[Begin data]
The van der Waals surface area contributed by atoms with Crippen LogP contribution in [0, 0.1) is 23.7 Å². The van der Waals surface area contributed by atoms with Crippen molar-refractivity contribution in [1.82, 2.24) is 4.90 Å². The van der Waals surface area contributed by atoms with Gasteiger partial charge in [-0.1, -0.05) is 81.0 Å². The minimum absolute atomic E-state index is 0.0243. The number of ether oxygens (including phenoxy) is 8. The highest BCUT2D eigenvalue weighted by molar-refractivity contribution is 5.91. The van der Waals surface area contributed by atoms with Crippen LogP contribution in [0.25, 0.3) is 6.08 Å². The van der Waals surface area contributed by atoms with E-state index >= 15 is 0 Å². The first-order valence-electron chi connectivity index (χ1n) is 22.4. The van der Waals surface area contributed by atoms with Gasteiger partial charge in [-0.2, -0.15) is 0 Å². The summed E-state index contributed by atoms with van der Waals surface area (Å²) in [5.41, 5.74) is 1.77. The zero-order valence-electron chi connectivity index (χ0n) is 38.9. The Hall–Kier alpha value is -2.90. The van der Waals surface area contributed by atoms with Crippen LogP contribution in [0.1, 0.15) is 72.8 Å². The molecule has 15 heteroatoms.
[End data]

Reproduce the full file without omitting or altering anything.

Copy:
The van der Waals surface area contributed by atoms with Crippen LogP contribution in [0, 0.1) is 23.7 Å². The van der Waals surface area contributed by atoms with Crippen molar-refractivity contribution in [1.82, 2.24) is 4.90 Å². The van der Waals surface area contributed by atoms with Gasteiger partial charge in [-0.1, -0.05) is 81.0 Å². The minimum absolute atomic E-state index is 0.0243. The number of ether oxygens (including phenoxy) is 8. The highest BCUT2D eigenvalue weighted by molar-refractivity contribution is 5.91. The van der Waals surface area contributed by atoms with Crippen LogP contribution in [0.25, 0.3) is 6.08 Å². The van der Waals surface area contributed by atoms with E-state index >= 15 is 0 Å². The first-order valence-electron chi connectivity index (χ1n) is 22.4. The van der Waals surface area contributed by atoms with Gasteiger partial charge in [-0.2, -0.15) is 0 Å². The summed E-state index contributed by atoms with van der Waals surface area (Å²) in [5.41, 5.74) is 1.77. The zero-order valence-electron chi connectivity index (χ0n) is 38.9. The Hall–Kier alpha value is -2.90. The van der Waals surface area contributed by atoms with Crippen LogP contribution in [0.1, 0.15) is 72.8 Å². The molecule has 15 heteroatoms.